The Scarlet Letter

Lesson 7

Objective

Analyze Hester’s decision to stay in Boston.

Analyze how Hawthorne develops the theme of isolation in Chapter 5.

Readings and Materials

Target Task

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Question 1

The words remote, alone, and lonesome are used in the first paragraph of p. 20 to 

A.

question why the society is punishing Hester so severely.

B.

stress that Hester has chosen to remain rather than to flee. 

C.

emphasize that Hester’s home is physically separate from the rest of the town’s inhabitants.

D.

imply that the town magistrates have taken Pearl and left Hester to suffer her punishment alone.

Question 2

Which statement best characterizes Hester’s relationship to the townspeople?

A.

Despite their strict penal code, the townspeople begin to show compassion and forgiveness to Hester.

B.

Despite appreciation for her needlework, the townspeople continue to isolate and shame Hester.

C.

As she develops the ability to sense their sins, the townspeople begin to isolate and ignore Hester.

D.

As she dabbles in witchcraft and black magic, the townspeople begin to fear Hester and her scarlet letter.

Question 3

What do we learn about Hester from her decision to stay in Boston despite being free to leave? Use evidence from throughout the chapter to support your answer.

Question 4

Hawthorne develops the theme of isolation in this chapter. Thus far in the novel, we have seen Hester isolate herself and have seen the townspeople isolate her. Why? In what ways are their motivations similar and different? Explain using evidence from the text.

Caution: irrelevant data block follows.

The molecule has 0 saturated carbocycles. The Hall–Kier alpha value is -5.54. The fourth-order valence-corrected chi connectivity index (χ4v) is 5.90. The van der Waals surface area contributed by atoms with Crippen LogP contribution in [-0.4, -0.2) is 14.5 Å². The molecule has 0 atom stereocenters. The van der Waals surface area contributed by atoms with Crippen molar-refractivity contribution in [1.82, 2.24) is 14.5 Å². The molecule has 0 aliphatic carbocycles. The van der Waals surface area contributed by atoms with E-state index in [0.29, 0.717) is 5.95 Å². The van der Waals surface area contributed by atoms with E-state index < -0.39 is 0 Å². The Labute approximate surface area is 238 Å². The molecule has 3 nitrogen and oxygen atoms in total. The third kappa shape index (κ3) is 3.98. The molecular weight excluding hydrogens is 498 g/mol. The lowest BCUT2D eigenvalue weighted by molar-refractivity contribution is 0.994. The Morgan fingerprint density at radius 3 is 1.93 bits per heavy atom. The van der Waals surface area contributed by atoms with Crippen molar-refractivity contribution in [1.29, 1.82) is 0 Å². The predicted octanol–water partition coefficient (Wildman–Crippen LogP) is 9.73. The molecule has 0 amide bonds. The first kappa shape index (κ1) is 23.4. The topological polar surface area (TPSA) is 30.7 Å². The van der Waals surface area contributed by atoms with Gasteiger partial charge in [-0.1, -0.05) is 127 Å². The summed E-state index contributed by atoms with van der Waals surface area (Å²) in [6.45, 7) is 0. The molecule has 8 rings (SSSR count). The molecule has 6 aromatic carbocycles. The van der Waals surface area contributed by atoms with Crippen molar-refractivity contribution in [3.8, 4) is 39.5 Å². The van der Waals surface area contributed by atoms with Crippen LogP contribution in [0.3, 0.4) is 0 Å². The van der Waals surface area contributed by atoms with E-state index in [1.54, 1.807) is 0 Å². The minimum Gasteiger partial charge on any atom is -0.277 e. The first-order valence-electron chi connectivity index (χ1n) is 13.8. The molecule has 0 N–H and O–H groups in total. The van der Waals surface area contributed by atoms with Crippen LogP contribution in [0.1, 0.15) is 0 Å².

Key Questions

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  • Chapter 5, p. 18: What does the narrator mean when he says that Hester’s first day released from prison was “a more real torture” than the day she was paraded in front of the crowd in the marketplace? Explain.
  • The narrator claims on p. 19 that Hester will come to embody what to the preacher and townspeople?
  • According to the narrator, why doesn’t Hester leave and move to Europe or some faraway place? Do you agree or disagree with the narrator’s assertion? What connection can you draw here to The God of Small Things? (The idea that a single act, a single moment in time, can be frozen and forever shape the lives of those whom it impacted)
  • According to the narrator on p. 19, Hester “compelled” herself to believe a “half-truth” about her reasons for staying. What did she tell herself? What does the narrator suggest are her real reasons for staying?
  • At the top of p. 20, the narrator describes where Hester and Pearl will live. Track the diction the narrator uses to describe this place and the reasons its original inhabitants left it.
  • What skill had Hester developed? How do the townspeople feel about her work? What is ironic about this?
  • What is the one occasion for which she is not asked to sew? Why?
  • Describe Hester and Pearl’s clothing according to p. 21.
  • The diction of banished, apart, and alone appears again at the top of p. 22. What does it show about Hester’s relationship to the community?
  • According to p. 22, why does Hester “dread” children?
  • On p. 23, the narrator asks the question, “(Had Hester sinned alone?)” What is the impact of this question being in parentheses? Has she? Explain.
  • What “new sense” had the scarlet letter given Hester? When/why does it “throb”? What does this suggest about whether Hester has “sinned alone”?
  • How do the townspeople treat Hester? Why? What tales do they create about her scarlet A? Why?